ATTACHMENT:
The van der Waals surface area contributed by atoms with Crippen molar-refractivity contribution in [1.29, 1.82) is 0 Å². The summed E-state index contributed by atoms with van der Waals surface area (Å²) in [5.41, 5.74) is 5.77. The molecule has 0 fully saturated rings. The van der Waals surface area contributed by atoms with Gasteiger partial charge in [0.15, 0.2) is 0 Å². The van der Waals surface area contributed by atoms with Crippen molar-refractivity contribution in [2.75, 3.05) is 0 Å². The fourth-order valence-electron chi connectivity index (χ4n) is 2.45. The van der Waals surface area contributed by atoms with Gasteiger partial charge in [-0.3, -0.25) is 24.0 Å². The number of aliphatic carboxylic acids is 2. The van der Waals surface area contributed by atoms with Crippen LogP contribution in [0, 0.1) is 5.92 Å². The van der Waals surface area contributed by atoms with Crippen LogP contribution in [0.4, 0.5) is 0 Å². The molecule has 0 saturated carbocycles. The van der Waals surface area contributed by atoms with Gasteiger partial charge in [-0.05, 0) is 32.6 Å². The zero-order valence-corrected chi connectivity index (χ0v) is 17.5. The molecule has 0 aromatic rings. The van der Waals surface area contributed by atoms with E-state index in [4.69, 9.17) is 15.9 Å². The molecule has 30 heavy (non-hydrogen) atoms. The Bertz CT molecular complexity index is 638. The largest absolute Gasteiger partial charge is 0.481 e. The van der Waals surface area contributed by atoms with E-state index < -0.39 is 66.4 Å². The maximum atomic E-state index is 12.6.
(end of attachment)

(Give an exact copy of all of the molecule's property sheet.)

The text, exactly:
The van der Waals surface area contributed by atoms with Crippen molar-refractivity contribution in [1.29, 1.82) is 0 Å². The summed E-state index contributed by atoms with van der Waals surface area (Å²) in [5.41, 5.74) is 5.77. The molecule has 0 fully saturated rings. The van der Waals surface area contributed by atoms with Gasteiger partial charge in [0.15, 0.2) is 0 Å². The van der Waals surface area contributed by atoms with Crippen molar-refractivity contribution in [2.75, 3.05) is 0 Å². The fourth-order valence-electron chi connectivity index (χ4n) is 2.45. The van der Waals surface area contributed by atoms with Gasteiger partial charge in [-0.3, -0.25) is 24.0 Å². The number of aliphatic carboxylic acids is 2. The van der Waals surface area contributed by atoms with Crippen LogP contribution in [0, 0.1) is 5.92 Å². The van der Waals surface area contributed by atoms with Crippen LogP contribution in [0.4, 0.5) is 0 Å². The molecule has 0 saturated carbocycles. The van der Waals surface area contributed by atoms with Gasteiger partial charge in [-0.05, 0) is 32.6 Å². The zero-order valence-corrected chi connectivity index (χ0v) is 17.5. The molecule has 0 aromatic rings. The van der Waals surface area contributed by atoms with E-state index in [4.69, 9.17) is 15.9 Å². The molecule has 30 heavy (non-hydrogen) atoms. The Bertz CT molecular complexity index is 638. The largest absolute Gasteiger partial charge is 0.481 e. The van der Waals surface area contributed by atoms with E-state index < -0.39 is 66.4 Å². The maximum atomic E-state index is 12.6.